UKIP Defence Spokesman Mike Hookem MEP has said today's announcement "includes many welcome measures" but warned that, "The devil is in the details".
Speaking just after the announcement of the SDSR 2015 in Parliament, Mr Hookem said, "Mr Cameron can make statements about a military with more ships, more aircraft and new equipment, but following the 2010 review the UK's military has been at its smallest since the mid 19th century and our country has been left weakened.”
"His headline policy of two 5000 strong 'strike brigades' does not mean extra soldiers, it means reallocating already overstretched troops to new duties, rather than building our forces capabilities through a commitment to expanding personnel numbers.”
“This is all too typical of the type of smoke and mirrors defence policy we have come to expect from the Conservatives. In the summer they tried to fox voters with their creative accounting, slipping spending on security services into the defence budget to meet NATO's two per cent spending obligations.
"And news has reached me that in the very week of the Paris atrocities, that front line infantry units have been told to cut their budgets by 25 per cent, meaning cancelled training and battalions being left on a shoestring budget for the next five months of the financial year."
Mr Hookem also warned of the need for a coherent long-term defence strategy, saying that even though the Prime Minister had come out with "strong words for tackling ISIS," it doesn't help the country with the immediate security problems we face.”
"The measures that Mr Cameron announced today will not help this country deal with the immediate aftermath of Islamic State catching western leaders with their trousers down," he said.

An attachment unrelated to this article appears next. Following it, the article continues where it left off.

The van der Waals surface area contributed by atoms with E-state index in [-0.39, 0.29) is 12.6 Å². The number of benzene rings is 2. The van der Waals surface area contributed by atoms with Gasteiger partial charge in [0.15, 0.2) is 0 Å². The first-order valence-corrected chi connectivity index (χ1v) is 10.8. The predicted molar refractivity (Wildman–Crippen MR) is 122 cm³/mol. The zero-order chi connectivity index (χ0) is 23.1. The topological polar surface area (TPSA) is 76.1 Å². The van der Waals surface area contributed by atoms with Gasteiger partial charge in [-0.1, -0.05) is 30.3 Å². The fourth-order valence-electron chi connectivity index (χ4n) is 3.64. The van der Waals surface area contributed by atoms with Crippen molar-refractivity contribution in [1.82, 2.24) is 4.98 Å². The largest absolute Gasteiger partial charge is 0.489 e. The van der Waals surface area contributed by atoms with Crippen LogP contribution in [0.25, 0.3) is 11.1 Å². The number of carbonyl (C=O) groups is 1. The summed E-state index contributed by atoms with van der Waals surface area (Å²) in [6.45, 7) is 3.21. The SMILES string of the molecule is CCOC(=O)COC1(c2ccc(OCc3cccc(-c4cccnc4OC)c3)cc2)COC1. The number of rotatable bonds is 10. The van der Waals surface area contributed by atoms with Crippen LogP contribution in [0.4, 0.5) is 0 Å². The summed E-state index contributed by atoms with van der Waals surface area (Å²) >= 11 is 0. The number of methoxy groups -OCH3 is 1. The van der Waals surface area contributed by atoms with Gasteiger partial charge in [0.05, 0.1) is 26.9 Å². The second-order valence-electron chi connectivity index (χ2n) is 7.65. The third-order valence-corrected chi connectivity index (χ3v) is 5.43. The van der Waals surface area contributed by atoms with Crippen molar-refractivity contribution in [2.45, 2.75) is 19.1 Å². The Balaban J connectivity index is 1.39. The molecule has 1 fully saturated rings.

"If these plans become a reality they are welcome but they do nothing in the short term to counter the consequences of the 2010 SDSR and what can be justifiably described as the worst thing to happen to the British military since Dunkirk.”
"New maritime patrol aircraft are very welcome move," he added. "However we believe that a short term solution is required, as the threat is now. This could take the form of using second hand P3s to counter the immediate threat the UK faces by Russian submarines, a situation we are in due to Labour’s mismanagement of the Nimrod programme which made it an easy target for the coalition’s SDSR in 2010.
"Expanded lifespan of Tornado GR4s is also a desperate policy given the aircraft are old, out of date airframes. I also have grave concerns about the Eurofighter Typhoon been forced into a ground attack role which it was never designed for, but which the Conservatives now want to give it."
The former soldier was also scathing about Labour leader Jeremy Corbyn, saying that his attitude when responding to the Prime Minister "shows how little support he gives to the British Armed Forces."
"It must be a huge embarrassment to Labour supporters that their leader responds to one of the most important statements on defence in this parliament by talking about policing," he said.
"It shows even more that patriotic old Labour voters have no place in Corbyn's hyper left wing Labour party.
"Instead of questioning the Prime Minister on the 10,000 troops who will be made available to the police force to counter Paris-style attacks by terrorists, he chose to talk about climate change.
"I should have thought as a representative of the working man, Mr Corbyn would want to make sure that the military are not overstretched."
"What we have seen from Mr Corbyn's attitude is a demonstration of why cross party support in defence of the realm is so important - because right now it does not exist.